Myasthenia Gravis and Dogs
1) Can you tell us a bit about Bailey?
Bailey is now 6 years old (born 7 March 2011). She is a Saint Bernard. She is very sweet-natured, very protective and a very sensitive soul. She is very intuitive of emotion and can feel when one of us needs comforting. But just as with humans, the cortisone can make her a bit irritated. She LOVES cheese and plain yoghurt to the point of addiction, and of course any attention.
2) When did you first notice her symptoms?
We noticed the first symptoms a few weeks after Bailey got spayed. She has Acquired MG that was triggered by the anesthetic used during the operation. She was 1 year old. Her hind legs just started to give way and she couldn't stand up anymore. This slowly escalated to her front legs also until she was paralysed in all four legs. By then we took her to the Vet a couple of times already to try and diagnose. They came up with anything from hip dysplasia to a broken pelvis. We then took her to Bryanston Vet Hospital, where they have a Veterinary Physician called Dr. Remo Lobetti. He recognised her symptoms from seeing it once before in a Great Dane in Cape Town. By the time she got to Dr. Remo, she could hardly breathe and couldn't hold any food or water down anymore.
3) Who diagnoses MG in dogs and who should someone go to if they suspect it?
Most vets will never see Myasthenia Gravis in their lifetime. The best option would be to go to a Specialist Vet Hospital such as Johannesburg Specialist Veterinary Centre or Bryanston Veterinary Hospital. These are just two options of many throughout South Africa. Dogs are diagnosed either via (anti-AChR antibody titre), a Tensilon test (search on YouTube, it's interesting to see), or by trial Mestinon. We went the Mestinon route as it's quicker and more easily available, and sure enough Bailey started to improve.
4) What treatment/ medication is Bailey on?
Bailey was started initially on 60 mg Mestinon twice daily, and immunosuppressive doses of prednisone. She is now stabilised on 60 mg Mestinon once daily and occasional prednisone. When we notice that she is going through a bad patch, we up her Mestinon for about a month to twice daily, and then bring it down again to once daily.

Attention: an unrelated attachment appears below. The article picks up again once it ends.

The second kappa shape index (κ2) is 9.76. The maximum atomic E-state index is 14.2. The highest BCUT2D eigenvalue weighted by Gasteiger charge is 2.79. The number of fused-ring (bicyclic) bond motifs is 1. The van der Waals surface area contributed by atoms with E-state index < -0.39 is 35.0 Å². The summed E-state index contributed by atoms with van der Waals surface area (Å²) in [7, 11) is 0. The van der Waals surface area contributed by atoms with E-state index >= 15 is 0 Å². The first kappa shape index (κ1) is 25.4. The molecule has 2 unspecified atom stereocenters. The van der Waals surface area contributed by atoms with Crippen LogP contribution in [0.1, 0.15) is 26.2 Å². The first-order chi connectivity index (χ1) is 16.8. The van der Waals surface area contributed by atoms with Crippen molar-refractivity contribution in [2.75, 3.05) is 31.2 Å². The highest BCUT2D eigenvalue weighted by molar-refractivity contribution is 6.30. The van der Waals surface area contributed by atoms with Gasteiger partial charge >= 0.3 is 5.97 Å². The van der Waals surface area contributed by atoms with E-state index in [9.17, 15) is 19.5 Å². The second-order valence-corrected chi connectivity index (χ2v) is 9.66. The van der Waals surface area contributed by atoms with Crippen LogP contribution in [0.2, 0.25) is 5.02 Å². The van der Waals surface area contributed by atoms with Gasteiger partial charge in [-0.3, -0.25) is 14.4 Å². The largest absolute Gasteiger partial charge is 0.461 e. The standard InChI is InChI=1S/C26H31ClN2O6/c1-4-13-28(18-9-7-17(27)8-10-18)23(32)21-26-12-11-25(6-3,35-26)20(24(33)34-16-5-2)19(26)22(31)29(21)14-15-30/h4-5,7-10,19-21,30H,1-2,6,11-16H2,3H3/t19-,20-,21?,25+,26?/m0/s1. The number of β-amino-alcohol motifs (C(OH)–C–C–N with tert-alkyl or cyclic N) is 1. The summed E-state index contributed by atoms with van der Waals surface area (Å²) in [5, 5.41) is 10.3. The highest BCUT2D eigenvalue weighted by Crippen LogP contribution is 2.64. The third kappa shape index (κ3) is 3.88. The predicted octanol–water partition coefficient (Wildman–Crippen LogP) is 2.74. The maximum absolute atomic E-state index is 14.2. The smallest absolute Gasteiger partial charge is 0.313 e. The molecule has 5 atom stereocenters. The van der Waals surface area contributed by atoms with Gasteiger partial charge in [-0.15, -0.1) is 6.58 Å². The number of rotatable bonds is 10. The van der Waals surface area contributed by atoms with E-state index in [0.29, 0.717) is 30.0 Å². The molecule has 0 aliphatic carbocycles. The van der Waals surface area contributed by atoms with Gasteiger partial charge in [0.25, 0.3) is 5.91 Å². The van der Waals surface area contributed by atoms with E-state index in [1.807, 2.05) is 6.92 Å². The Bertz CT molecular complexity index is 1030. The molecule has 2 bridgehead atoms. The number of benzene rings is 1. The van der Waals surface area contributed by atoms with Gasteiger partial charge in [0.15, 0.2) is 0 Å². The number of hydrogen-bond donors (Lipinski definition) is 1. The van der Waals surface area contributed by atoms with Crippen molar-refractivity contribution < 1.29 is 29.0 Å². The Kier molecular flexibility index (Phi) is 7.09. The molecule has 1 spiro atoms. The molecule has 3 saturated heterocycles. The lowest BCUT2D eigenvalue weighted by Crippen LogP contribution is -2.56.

5) How does Baily cope on a day to day level?
She copes remarkably well, as long as she takes it easy, keeps her play times short with rest periods in between, and rests well throughout the day and night. We try to keep her calm, as excitement depletes her muscle strength quickly. She struggles with temperature fluctuations. Heat wears her out really bad, and cold makes her muscles very stiff.
6) Does Bailey have a special diet?
She eats high quality dry food (Royal Canin kibble), as dry food swallows easier during times where her esophagus acts up. She does get extra protein (through raw egg), vitamins, and flax seed oil to boost her as much a possible.
7) What advice do you have for other Dog mums in this situation?
MG takes time to stabilise. It's hard at first to know when the medication is exactly right, since your dog can't tell you how they feel. You have to be very finely tuned to their behaviour to be able to tweak their medication to the right dosage. Look at them when they walk, sit with them, listen to their breathing. And never underestimate the power of cortisone :).
8) How can someone gain support/knowledge about this topic?
There are support groups for MG and Megaoesophagus on Facebook (Canine Myasthenia Gravis, Canine Megaesophagus support group, Upright Canine Brigade, and of course Bailey's page, Bailey the MG Super Dog). There is not much difference between human MG and Canine MG, it's the same disease in a different body, so read up on human MG site online.
9) Does Bailey have any other Autoimmune issues?
Like many humans, Bailey's MG goes together with another autoimmune issue. She has Discoid lupus erythematosus (DLE) a.k.a Collie Nose (which causes a dog to lose the pigmentation around the nose). I've attached a photo of her from when her nose was more affected. She has since stabilised again and her nose is looking better.
10) Anything you would like to share?
Bailey also had a Myasthenic Crisis a few times, where the only thing that pulled her through were very high doses of prednisone. Many MG moms and dads underestimate the effectiveness of immunosuppressive doses of prednisone during a Crisis.